Diurnal variation in freshwater ecoacoustics: implications for site-level sampling design

Simon Linke*, Emilia Decker, Toby Gifford, Camille Desjonquères

*Corresponding author for this work

Research output: Contribution to journalArticlepeer-review

12 Citations (Scopus)
1 Downloads (Pure)


Ecoacoustic methods are increasingly used to monitor the state of populations and ecosystems. In freshwater environments, they present the clear advantages of being non-invasive, reducing bias, and providing continuous observations instead of only limited sampling snapshots in time. However, similar to standard bioassessment methods, temporal variation and choice of indicators can greatly influence ecoacoustic assessments, highlighting the importance of sampling and analysis design. In this study, we quantified diurnal variation in underwater sound and its effect on sampling regimes for two waterholes in the Einasleigh River, Northern Australia. Recording continuously for 6 days, and subsampling 5 s every 10 min, we found 22 distinct sounds that were emitted by fish, Hemiptera and Coleoptera as well as another 22 of abiotic or unknown origin. Through rarefaction analyses, we found that subsampling the data to 60% of the recorded sound events resulted in capture of most of the 44 identified sound types. Temporal heterogeneity—patchy sound events through time—needs to be considered when maximising detected sound events. Reducing the sampling interval from every 10 min to half-hourly or hourly had a much greater effect on capturing all sound types compared to the number of days recorded or the length of the recording. Overall, only 10–20% of the sound events need to be annotated for most sound types to be described; for example, restricting analysis of the days recorded to only three and the recording interval to 0.5–1 s. Acoustic indices were dominated by three main event types—a diurnally flowing creek, a nocturnal chorus of Hemiptera, as well as a dawn chorus of terapontid fishes. We conclude with two key messages: First, a select group of informative signals can be monitored using very simple methods—namely, converting an audio stream into indices using freely available software. Second, however, to detect less acoustically dominant sound events, manual annotation or single call processing will still be needed. While these findings are encouraging, similar analysis will need to be conducted within other freshwater ecosystems before general conclusions about optimal sampling regimes can be drawn.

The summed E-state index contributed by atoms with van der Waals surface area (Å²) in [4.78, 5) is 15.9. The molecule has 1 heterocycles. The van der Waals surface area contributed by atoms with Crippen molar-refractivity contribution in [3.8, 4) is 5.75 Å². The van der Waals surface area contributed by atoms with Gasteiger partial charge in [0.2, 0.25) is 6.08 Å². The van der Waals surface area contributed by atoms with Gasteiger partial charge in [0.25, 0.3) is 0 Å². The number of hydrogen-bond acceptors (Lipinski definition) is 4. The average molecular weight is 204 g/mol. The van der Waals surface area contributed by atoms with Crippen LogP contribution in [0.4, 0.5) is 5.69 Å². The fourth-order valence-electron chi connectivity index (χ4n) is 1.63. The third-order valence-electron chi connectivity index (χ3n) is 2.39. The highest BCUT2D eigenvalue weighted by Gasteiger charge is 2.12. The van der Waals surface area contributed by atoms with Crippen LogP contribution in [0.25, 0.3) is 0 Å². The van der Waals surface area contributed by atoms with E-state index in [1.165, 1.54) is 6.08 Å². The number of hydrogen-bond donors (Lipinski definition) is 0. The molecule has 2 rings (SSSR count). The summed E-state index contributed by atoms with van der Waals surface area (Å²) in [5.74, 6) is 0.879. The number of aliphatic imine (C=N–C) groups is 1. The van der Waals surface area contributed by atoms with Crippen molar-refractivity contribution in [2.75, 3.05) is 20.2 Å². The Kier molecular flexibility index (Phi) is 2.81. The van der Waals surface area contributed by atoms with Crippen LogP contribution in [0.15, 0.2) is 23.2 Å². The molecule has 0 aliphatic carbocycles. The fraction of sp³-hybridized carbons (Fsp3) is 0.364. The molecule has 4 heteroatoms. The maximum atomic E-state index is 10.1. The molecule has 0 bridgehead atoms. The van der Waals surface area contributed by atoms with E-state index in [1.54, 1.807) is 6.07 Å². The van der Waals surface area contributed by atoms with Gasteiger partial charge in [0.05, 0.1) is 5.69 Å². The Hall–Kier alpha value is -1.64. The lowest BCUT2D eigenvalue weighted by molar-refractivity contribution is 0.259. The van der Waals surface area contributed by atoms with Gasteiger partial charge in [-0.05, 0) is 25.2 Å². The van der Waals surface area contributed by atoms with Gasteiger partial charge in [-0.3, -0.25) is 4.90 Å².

Original languageEnglish
Pages (from-to)86-95
Number of pages10
JournalFreshwater Biology
Issue number1
Early online date10 Dec 2018
Publication statusPublished - 1 Jan 2020


  • Biodiversity survey
  • Biomonitoring
  • Conservation technology
  • Ecoacoustics
  • Fish


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